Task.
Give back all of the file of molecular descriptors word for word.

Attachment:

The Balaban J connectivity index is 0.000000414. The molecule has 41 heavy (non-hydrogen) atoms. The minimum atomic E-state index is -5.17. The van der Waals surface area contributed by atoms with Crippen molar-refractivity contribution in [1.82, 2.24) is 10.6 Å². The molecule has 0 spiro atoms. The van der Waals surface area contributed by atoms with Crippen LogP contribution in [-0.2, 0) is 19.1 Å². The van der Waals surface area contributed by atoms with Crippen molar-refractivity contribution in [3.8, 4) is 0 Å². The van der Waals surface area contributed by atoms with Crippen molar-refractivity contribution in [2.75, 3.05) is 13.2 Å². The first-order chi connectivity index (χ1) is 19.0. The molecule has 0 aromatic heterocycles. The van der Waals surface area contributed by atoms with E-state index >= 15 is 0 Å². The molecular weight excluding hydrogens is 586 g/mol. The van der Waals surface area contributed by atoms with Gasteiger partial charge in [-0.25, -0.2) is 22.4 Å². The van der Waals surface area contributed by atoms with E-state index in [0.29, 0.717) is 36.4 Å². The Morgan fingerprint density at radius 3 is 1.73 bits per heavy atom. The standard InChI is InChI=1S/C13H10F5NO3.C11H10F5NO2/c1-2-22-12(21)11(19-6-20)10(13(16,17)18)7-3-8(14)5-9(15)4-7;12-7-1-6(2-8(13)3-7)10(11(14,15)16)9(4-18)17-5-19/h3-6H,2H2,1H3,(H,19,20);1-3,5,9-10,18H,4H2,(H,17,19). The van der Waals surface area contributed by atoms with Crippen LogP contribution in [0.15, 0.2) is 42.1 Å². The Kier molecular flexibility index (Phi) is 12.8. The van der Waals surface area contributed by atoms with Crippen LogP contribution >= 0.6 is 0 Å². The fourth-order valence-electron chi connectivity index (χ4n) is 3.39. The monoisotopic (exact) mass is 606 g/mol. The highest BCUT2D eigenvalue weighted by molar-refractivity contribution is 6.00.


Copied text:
The Balaban J connectivity index is 0.000000414. The molecule has 41 heavy (non-hydrogen) atoms. The minimum atomic E-state index is -5.17. The van der Waals surface area contributed by atoms with Crippen molar-refractivity contribution in [1.82, 2.24) is 10.6 Å². The molecule has 0 spiro atoms. The van der Waals surface area contributed by atoms with Crippen LogP contribution in [-0.2, 0) is 19.1 Å². The van der Waals surface area contributed by atoms with Crippen molar-refractivity contribution in [3.8, 4) is 0 Å². The van der Waals surface area contributed by atoms with Crippen molar-refractivity contribution in [2.75, 3.05) is 13.2 Å². The first-order chi connectivity index (χ1) is 19.0. The molecule has 0 aromatic heterocycles. The van der Waals surface area contributed by atoms with E-state index >= 15 is 0 Å². The molecular weight excluding hydrogens is 586 g/mol. The van der Waals surface area contributed by atoms with Gasteiger partial charge in [-0.25, -0.2) is 22.4 Å². The van der Waals surface area contributed by atoms with E-state index in [0.29, 0.717) is 36.4 Å². The Morgan fingerprint density at radius 3 is 1.73 bits per heavy atom. The standard InChI is InChI=1S/C13H10F5NO3.C11H10F5NO2/c1-2-22-12(21)11(19-6-20)10(13(16,17)18)7-3-8(14)5-9(15)4-7;12-7-1-6(2-8(13)3-7)10(11(14,15)16)9(4-18)17-5-19/h3-6H,2H2,1H3,(H,19,20);1-3,5,9-10,18H,4H2,(H,17,19). The van der Waals surface area contributed by atoms with Crippen LogP contribution in [0.15, 0.2) is 42.1 Å². The Kier molecular flexibility index (Phi) is 12.8. The van der Waals surface area contributed by atoms with Crippen LogP contribution >= 0.6 is 0 Å². The fourth-order valence-electron chi connectivity index (χ4n) is 3.39. The monoisotopic (exact) mass is 606 g/mol. The highest BCUT2D eigenvalue weighted by molar-refractivity contribution is 6.00.